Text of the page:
Tendai Gukutikwa Post Correspondent
IN a set to drastically boost agricultural productivity and food security, 3 000 smallholder farmers in Nyanga are set to benefit from 32 two-wheel tillage tractors and ancillary equipment worth thousands of dollars availed by two Non-Governmental Organisations operating in the district.
Apart from the tractors, the farmers also received double-row planters and locally manufactured maize shellers.
The equipment was handed over to 45 trained lead farmers last Friday as part of a project by the International Rescue Committee (IRC) and the International Maize and Wheat Improvement Centre (CIMMYT).
The project is being funded by the Zimbabwe Resilience Building Fund (ZRBF).
Senior agronomist and project leader for CIMMYT in Zimbabwe Dr Frédéric Baudron, said mechanisation was a critical step in agricultural development.
He said the small-scale nature of rural farming in Zimbabwe makes conventional tractors and equipment prohibitively expensive for many.
“With small-scale mechanisation, we can work with rural service providers — often women and youths — to provide timely and affordable mechanisation even to smallholder farmers,” said Dr Baudron.
He said this model has registered huge successes in other African countries, and has potential to transform rural farming in Zimbabwe.
The 45 service providers entrusted with the equipment were trained by CIMMYT over the past year.
The gesture will optimise planting times, improve yields and reduce the impact of future dry spells and droughts.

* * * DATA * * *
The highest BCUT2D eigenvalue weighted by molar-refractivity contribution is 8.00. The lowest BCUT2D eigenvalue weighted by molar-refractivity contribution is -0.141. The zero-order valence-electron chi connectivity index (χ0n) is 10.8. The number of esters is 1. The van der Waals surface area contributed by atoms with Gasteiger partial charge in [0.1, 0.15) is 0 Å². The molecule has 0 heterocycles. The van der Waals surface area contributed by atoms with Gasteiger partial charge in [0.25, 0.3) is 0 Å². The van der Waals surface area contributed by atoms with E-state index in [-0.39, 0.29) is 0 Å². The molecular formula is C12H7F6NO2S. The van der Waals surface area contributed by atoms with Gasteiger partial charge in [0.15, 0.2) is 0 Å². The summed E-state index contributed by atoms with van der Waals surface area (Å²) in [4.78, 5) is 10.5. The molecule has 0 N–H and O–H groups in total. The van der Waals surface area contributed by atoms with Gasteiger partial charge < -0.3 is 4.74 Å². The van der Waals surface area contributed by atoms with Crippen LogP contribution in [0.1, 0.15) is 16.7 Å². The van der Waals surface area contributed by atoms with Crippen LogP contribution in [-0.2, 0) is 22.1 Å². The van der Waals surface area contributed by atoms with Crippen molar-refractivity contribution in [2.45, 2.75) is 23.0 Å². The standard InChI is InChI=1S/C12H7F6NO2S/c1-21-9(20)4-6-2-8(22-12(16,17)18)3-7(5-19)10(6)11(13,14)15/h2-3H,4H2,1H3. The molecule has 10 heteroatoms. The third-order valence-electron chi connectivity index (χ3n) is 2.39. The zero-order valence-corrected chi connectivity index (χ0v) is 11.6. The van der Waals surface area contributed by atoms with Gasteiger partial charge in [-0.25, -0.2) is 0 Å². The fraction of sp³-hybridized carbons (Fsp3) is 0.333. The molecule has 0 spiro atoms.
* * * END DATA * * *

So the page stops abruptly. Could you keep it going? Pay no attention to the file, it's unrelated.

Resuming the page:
“The mechanisation equipment will not only enable farmers to plant more quickly after a rainfall event, but will also allow significant cost savings. Planting one hectare using a two-wheel tractor will cost a farmer approximately $50, against an average of an amount of $225 using traditional methods.
“The new planters use minimum tillage, which conserves soil moisture and improves crop establishment,” said Dr Baudron.
In addition to tractors and planters, the project is also introducing small-scale shellers, which will allow farmers to shell up to eight tonnes of grain per day.
The shellers were produced locally, thereby creating employment along the value chain.
Deputy Minister of Lands, Agriculture, Water, Climate and Rural Resettlement, Mr Vangelis Haritatos said smallholder farmers in the country were struggling to produce cheap maize.
He said mechanisation approaches that were affordable to smallholder farmers like two-wheel tractors have the potential to reduce production costs tremendously as they reduce the use of fuel, allow precise application of seeds and fertilisers and saves time.
“Two-wheel tractor schemes that seek to reduce costs benefit small scale farmers who represent the majority of food producers in the country. This, therefore stimulates domestic maize production, and requires that smallholders adopt cost saving technologies. Mechanisation approaches that are affordable to smallholders, like two-wheel tractors, have the potential to reduce production cost tremendously,” he said.